Portimão - the home of our race
Portimao traces its origins back to a small trading port of the Phoenicians, Greeks and Carthaginians. Located at the mouth of the River Arade it provides a natural harbour and has at times been known in its past as a home for smugglers and pirates. The river also provides the sea access to the up-river ancient city of Silves which was once the capital of the Algarve during the Moorish occupation.
At this time the place was named Porcimunt but later in 1504 it was recognized as a town and granted the name “Vila Nova de Portimão” and became part of the possessions of the Castelo Branco family until the 17th Century. Much later it was commonly renamed as Portimão and was extensively developed in the 19th century to become one of the most important centres on the Algarve of the fishing and canning industry until the early 1980s when the recession drove the remaining factories out of business.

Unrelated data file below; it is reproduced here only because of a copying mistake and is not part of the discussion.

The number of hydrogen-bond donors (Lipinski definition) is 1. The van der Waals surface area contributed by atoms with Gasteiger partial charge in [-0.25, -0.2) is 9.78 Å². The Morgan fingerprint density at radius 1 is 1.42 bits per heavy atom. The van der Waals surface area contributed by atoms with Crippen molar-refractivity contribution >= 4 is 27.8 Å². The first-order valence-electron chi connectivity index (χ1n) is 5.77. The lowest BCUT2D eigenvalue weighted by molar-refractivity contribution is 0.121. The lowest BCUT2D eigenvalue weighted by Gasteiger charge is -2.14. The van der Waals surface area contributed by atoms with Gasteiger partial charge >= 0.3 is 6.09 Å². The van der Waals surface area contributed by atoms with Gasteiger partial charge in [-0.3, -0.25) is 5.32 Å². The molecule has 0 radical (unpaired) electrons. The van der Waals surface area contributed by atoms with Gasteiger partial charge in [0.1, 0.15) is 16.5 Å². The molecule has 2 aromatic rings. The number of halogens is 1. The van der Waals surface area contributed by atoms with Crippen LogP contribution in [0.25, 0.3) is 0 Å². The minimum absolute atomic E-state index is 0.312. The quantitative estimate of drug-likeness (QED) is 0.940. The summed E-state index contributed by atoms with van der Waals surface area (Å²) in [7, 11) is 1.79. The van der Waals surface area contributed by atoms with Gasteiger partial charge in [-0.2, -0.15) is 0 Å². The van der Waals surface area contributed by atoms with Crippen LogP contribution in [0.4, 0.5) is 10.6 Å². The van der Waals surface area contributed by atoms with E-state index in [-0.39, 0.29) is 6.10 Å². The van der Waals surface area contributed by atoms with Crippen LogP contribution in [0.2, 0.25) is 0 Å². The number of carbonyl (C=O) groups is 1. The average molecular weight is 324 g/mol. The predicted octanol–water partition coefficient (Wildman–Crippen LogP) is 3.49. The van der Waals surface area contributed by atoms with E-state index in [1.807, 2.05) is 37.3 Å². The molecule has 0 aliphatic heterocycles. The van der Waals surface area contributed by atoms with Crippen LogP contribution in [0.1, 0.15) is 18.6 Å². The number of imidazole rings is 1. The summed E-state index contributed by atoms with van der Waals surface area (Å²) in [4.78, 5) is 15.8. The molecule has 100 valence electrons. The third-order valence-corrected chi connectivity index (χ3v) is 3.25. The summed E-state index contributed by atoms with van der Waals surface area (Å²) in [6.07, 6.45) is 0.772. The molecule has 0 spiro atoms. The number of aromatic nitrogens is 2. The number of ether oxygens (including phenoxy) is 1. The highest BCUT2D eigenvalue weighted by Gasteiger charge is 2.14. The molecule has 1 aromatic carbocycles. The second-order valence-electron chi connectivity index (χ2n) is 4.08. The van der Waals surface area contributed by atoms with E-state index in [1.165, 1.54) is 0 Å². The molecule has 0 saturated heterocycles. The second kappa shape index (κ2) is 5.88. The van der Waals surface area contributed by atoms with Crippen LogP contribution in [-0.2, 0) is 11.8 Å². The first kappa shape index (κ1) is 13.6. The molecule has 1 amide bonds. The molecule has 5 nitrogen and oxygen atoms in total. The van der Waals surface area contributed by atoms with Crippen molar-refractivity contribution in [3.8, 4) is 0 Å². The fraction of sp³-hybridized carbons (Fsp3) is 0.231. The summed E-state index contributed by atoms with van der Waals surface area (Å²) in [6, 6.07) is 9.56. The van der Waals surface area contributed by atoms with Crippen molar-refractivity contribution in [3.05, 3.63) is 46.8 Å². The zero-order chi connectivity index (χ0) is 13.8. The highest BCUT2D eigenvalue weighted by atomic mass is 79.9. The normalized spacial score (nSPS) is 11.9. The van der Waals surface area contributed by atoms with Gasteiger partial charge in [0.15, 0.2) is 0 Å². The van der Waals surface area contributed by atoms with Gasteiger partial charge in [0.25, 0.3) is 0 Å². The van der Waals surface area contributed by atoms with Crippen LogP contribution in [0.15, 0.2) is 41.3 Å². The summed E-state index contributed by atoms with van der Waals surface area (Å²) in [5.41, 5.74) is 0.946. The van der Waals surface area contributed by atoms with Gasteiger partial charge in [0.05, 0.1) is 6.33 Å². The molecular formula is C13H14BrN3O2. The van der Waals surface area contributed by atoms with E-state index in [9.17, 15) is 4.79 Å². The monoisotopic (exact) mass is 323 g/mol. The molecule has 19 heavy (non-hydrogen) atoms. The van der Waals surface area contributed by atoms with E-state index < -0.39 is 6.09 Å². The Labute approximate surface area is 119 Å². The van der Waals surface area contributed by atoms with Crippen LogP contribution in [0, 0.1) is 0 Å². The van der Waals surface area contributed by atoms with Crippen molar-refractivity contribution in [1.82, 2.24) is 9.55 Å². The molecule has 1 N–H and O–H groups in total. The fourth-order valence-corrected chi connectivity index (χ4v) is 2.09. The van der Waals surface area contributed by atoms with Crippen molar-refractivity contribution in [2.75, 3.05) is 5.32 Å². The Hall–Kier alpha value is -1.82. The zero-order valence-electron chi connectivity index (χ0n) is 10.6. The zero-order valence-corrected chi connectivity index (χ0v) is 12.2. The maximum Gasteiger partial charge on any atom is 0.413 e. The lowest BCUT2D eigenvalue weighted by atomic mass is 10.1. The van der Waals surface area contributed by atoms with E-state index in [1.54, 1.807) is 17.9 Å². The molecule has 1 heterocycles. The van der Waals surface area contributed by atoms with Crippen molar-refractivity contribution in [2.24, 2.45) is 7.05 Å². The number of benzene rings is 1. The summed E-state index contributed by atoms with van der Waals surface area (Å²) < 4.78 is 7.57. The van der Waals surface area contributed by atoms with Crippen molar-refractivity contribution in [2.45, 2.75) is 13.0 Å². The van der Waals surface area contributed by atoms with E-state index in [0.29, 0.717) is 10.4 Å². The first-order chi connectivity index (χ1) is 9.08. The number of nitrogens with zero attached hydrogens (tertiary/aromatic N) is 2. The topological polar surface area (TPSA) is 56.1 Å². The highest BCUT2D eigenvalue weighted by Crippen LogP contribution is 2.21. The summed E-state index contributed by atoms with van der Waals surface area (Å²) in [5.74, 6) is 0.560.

The town with some 35,000 inhabitants is essentially commercially orientated and was the main shopping town of the whole Algarve during the 1970s and 1980s. The town's church dates from 1476. The town council has a very active cultural department and there are always different events happening throughout the year.
The Municipal Museum is housed in an old sardine canning factory and here regular exhibitions are held that cover art, history, and general culture, all of a local and national content. The Marina de Portimão close to the Praia da Rocha adds the fascinating sight of the many boats and a further choice of bars and restaurants in which to pass the evening.
On the river front near the square with the cafés many different boat tours and deep sea-fishing outings can be booked.
Portimão is a wonderful city to enjoy a quick get away or a special family holiday.